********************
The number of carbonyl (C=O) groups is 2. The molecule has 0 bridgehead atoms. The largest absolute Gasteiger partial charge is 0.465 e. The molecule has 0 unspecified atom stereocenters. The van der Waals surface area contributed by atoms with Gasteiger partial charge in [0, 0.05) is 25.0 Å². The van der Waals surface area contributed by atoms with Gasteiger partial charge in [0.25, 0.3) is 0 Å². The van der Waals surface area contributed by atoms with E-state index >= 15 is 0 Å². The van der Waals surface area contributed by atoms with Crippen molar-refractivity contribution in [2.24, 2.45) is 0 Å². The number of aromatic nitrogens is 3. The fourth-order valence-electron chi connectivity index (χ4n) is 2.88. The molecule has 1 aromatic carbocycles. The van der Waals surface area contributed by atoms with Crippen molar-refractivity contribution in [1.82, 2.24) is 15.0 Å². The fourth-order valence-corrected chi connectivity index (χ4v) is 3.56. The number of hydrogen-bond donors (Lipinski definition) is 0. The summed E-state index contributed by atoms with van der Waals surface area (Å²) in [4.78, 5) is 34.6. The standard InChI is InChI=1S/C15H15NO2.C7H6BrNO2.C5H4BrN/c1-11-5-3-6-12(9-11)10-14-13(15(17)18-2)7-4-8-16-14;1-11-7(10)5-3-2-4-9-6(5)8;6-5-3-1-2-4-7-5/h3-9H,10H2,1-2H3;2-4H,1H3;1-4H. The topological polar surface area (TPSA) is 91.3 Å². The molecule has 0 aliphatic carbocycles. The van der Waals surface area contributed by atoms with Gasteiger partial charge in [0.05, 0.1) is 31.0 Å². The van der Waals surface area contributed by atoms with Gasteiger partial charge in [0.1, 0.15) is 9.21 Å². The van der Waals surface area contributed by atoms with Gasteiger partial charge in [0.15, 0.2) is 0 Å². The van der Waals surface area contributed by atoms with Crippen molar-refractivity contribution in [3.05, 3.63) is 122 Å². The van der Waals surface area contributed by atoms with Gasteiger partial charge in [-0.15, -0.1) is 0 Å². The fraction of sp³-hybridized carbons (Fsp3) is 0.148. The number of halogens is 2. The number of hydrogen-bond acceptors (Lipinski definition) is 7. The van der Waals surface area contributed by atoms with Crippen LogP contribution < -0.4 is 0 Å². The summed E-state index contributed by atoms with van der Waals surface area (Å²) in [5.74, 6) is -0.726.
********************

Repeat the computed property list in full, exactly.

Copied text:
The number of carbonyl (C=O) groups is 2. The molecule has 0 bridgehead atoms. The largest absolute Gasteiger partial charge is 0.465 e. The molecule has 0 unspecified atom stereocenters. The van der Waals surface area contributed by atoms with Gasteiger partial charge in [0, 0.05) is 25.0 Å². The van der Waals surface area contributed by atoms with Gasteiger partial charge in [0.25, 0.3) is 0 Å². The van der Waals surface area contributed by atoms with E-state index >= 15 is 0 Å². The van der Waals surface area contributed by atoms with Crippen molar-refractivity contribution in [2.24, 2.45) is 0 Å². The number of aromatic nitrogens is 3. The fourth-order valence-electron chi connectivity index (χ4n) is 2.88. The molecule has 1 aromatic carbocycles. The van der Waals surface area contributed by atoms with Crippen molar-refractivity contribution in [1.82, 2.24) is 15.0 Å². The fourth-order valence-corrected chi connectivity index (χ4v) is 3.56. The number of hydrogen-bond donors (Lipinski definition) is 0. The summed E-state index contributed by atoms with van der Waals surface area (Å²) in [4.78, 5) is 34.6. The standard InChI is InChI=1S/C15H15NO2.C7H6BrNO2.C5H4BrN/c1-11-5-3-6-12(9-11)10-14-13(15(17)18-2)7-4-8-16-14;1-11-7(10)5-3-2-4-9-6(5)8;6-5-3-1-2-4-7-5/h3-9H,10H2,1-2H3;2-4H,1H3;1-4H. The topological polar surface area (TPSA) is 91.3 Å². The molecule has 0 aliphatic carbocycles. The van der Waals surface area contributed by atoms with Gasteiger partial charge in [0.05, 0.1) is 31.0 Å². The van der Waals surface area contributed by atoms with Gasteiger partial charge in [0.1, 0.15) is 9.21 Å². The van der Waals surface area contributed by atoms with Gasteiger partial charge in [0.15, 0.2) is 0 Å². The van der Waals surface area contributed by atoms with Crippen molar-refractivity contribution in [3.05, 3.63) is 122 Å². The van der Waals surface area contributed by atoms with Gasteiger partial charge in [-0.15, -0.1) is 0 Å². The fraction of sp³-hybridized carbons (Fsp3) is 0.148. The number of halogens is 2. The number of hydrogen-bond acceptors (Lipinski definition) is 7. The van der Waals surface area contributed by atoms with Crippen LogP contribution < -0.4 is 0 Å². The summed E-state index contributed by atoms with van der Waals surface area (Å²) in [5.74, 6) is -0.726.